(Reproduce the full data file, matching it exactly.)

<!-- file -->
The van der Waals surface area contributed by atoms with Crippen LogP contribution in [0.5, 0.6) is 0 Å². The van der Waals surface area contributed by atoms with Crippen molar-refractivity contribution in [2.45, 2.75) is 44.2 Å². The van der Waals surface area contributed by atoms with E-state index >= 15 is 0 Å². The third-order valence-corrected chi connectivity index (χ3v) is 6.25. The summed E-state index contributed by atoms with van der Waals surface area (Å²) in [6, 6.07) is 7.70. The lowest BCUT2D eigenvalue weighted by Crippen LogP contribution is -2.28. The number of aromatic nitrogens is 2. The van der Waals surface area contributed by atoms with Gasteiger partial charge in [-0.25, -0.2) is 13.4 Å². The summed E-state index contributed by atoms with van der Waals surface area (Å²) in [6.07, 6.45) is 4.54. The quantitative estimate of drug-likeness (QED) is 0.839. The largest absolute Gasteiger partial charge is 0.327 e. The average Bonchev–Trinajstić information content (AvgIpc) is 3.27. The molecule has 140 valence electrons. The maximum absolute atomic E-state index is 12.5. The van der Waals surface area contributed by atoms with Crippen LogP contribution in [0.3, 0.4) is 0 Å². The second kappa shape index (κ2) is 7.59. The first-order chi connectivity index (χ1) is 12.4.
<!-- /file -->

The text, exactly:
The van der Waals surface area contributed by atoms with Crippen LogP contribution in [0.5, 0.6) is 0 Å². The van der Waals surface area contributed by atoms with Crippen molar-refractivity contribution in [2.45, 2.75) is 44.2 Å². The van der Waals surface area contributed by atoms with E-state index >= 15 is 0 Å². The third-order valence-corrected chi connectivity index (χ3v) is 6.25. The summed E-state index contributed by atoms with van der Waals surface area (Å²) in [6, 6.07) is 7.70. The lowest BCUT2D eigenvalue weighted by Crippen LogP contribution is -2.28. The number of aromatic nitrogens is 2. The van der Waals surface area contributed by atoms with Gasteiger partial charge in [-0.25, -0.2) is 13.4 Å². The summed E-state index contributed by atoms with van der Waals surface area (Å²) in [6.07, 6.45) is 4.54. The quantitative estimate of drug-likeness (QED) is 0.839. The largest absolute Gasteiger partial charge is 0.327 e. The average Bonchev–Trinajstić information content (AvgIpc) is 3.27. The molecule has 140 valence electrons. The maximum absolute atomic E-state index is 12.5. The van der Waals surface area contributed by atoms with Crippen LogP contribution in [0.3, 0.4) is 0 Å². The second kappa shape index (κ2) is 7.59. The first-order chi connectivity index (χ1) is 12.4.